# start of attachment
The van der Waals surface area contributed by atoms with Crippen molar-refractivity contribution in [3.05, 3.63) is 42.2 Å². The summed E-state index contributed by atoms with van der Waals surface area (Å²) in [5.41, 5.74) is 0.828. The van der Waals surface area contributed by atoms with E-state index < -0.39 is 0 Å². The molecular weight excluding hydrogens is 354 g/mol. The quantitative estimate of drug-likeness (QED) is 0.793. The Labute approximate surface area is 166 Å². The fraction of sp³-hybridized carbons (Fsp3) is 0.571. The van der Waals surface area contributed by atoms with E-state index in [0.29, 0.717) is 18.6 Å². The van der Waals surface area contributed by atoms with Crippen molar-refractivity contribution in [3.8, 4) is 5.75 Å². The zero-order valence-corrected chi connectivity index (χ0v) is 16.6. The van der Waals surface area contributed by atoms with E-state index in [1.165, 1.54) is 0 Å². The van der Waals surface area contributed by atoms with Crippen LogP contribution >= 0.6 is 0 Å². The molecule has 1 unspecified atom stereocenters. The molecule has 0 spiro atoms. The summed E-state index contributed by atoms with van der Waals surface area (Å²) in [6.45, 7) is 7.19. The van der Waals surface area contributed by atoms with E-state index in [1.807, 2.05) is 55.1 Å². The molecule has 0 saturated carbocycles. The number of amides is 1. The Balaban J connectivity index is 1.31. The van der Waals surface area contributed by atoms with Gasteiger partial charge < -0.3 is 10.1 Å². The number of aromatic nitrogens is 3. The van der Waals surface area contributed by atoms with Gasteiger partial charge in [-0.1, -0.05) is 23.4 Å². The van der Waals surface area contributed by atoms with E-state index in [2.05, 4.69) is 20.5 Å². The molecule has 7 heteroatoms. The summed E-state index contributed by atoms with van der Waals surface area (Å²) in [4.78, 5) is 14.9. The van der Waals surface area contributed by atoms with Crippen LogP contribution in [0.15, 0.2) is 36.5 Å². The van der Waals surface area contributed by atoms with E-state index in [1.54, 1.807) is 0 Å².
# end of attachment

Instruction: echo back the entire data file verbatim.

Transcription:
The van der Waals surface area contributed by atoms with Crippen molar-refractivity contribution in [3.05, 3.63) is 42.2 Å². The summed E-state index contributed by atoms with van der Waals surface area (Å²) in [5.41, 5.74) is 0.828. The van der Waals surface area contributed by atoms with E-state index < -0.39 is 0 Å². The molecular weight excluding hydrogens is 354 g/mol. The quantitative estimate of drug-likeness (QED) is 0.793. The Labute approximate surface area is 166 Å². The fraction of sp³-hybridized carbons (Fsp3) is 0.571. The van der Waals surface area contributed by atoms with E-state index in [0.29, 0.717) is 18.6 Å². The van der Waals surface area contributed by atoms with Crippen molar-refractivity contribution in [3.8, 4) is 5.75 Å². The zero-order valence-corrected chi connectivity index (χ0v) is 16.6. The van der Waals surface area contributed by atoms with E-state index in [1.165, 1.54) is 0 Å². The van der Waals surface area contributed by atoms with Crippen LogP contribution >= 0.6 is 0 Å². The molecule has 1 unspecified atom stereocenters. The molecule has 0 spiro atoms. The summed E-state index contributed by atoms with van der Waals surface area (Å²) in [6.45, 7) is 7.19. The van der Waals surface area contributed by atoms with E-state index in [1.807, 2.05) is 55.1 Å². The molecule has 0 saturated carbocycles. The number of amides is 1. The Balaban J connectivity index is 1.31. The van der Waals surface area contributed by atoms with Gasteiger partial charge < -0.3 is 10.1 Å². The number of aromatic nitrogens is 3. The van der Waals surface area contributed by atoms with Gasteiger partial charge in [-0.1, -0.05) is 23.4 Å². The van der Waals surface area contributed by atoms with E-state index in [2.05, 4.69) is 20.5 Å². The molecule has 7 heteroatoms. The summed E-state index contributed by atoms with van der Waals surface area (Å²) in [4.78, 5) is 14.9. The van der Waals surface area contributed by atoms with Crippen LogP contribution in [0.15, 0.2) is 36.5 Å². The van der Waals surface area contributed by atoms with E-state index in [1.54, 1.807) is 0 Å².